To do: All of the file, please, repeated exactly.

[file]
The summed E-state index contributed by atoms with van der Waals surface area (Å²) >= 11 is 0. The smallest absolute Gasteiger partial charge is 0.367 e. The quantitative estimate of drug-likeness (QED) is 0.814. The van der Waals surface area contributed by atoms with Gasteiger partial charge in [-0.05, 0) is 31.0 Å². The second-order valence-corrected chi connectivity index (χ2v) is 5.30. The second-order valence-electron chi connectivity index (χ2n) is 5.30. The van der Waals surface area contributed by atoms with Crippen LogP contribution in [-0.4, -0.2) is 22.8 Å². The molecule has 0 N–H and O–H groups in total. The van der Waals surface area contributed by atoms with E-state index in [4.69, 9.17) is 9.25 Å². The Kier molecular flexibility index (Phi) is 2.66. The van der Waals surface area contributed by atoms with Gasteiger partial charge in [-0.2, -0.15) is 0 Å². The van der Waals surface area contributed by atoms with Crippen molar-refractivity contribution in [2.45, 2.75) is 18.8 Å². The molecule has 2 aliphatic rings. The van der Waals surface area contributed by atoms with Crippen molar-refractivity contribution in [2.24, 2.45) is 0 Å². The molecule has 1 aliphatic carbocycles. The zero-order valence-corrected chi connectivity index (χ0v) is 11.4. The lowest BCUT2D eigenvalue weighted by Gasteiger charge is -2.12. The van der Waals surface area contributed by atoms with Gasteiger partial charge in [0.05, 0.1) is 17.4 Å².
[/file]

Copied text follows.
The summed E-state index contributed by atoms with van der Waals surface area (Å²) >= 11 is 0. The smallest absolute Gasteiger partial charge is 0.367 e. The quantitative estimate of drug-likeness (QED) is 0.814. The van der Waals surface area contributed by atoms with Gasteiger partial charge in [-0.05, 0) is 31.0 Å². The second-order valence-corrected chi connectivity index (χ2v) is 5.30. The second-order valence-electron chi connectivity index (χ2n) is 5.30. The van der Waals surface area contributed by atoms with Crippen LogP contribution in [-0.4, -0.2) is 22.8 Å². The molecule has 0 N–H and O–H groups in total. The van der Waals surface area contributed by atoms with E-state index in [4.69, 9.17) is 9.25 Å². The Kier molecular flexibility index (Phi) is 2.66. The van der Waals surface area contributed by atoms with Gasteiger partial charge in [-0.2, -0.15) is 0 Å². The van der Waals surface area contributed by atoms with Crippen molar-refractivity contribution in [2.45, 2.75) is 18.8 Å². The molecule has 2 aliphatic rings. The van der Waals surface area contributed by atoms with Crippen molar-refractivity contribution in [2.24, 2.45) is 0 Å². The molecule has 1 aliphatic carbocycles. The zero-order valence-corrected chi connectivity index (χ0v) is 11.4. The lowest BCUT2D eigenvalue weighted by Gasteiger charge is -2.12. The van der Waals surface area contributed by atoms with Gasteiger partial charge in [0.05, 0.1) is 17.4 Å².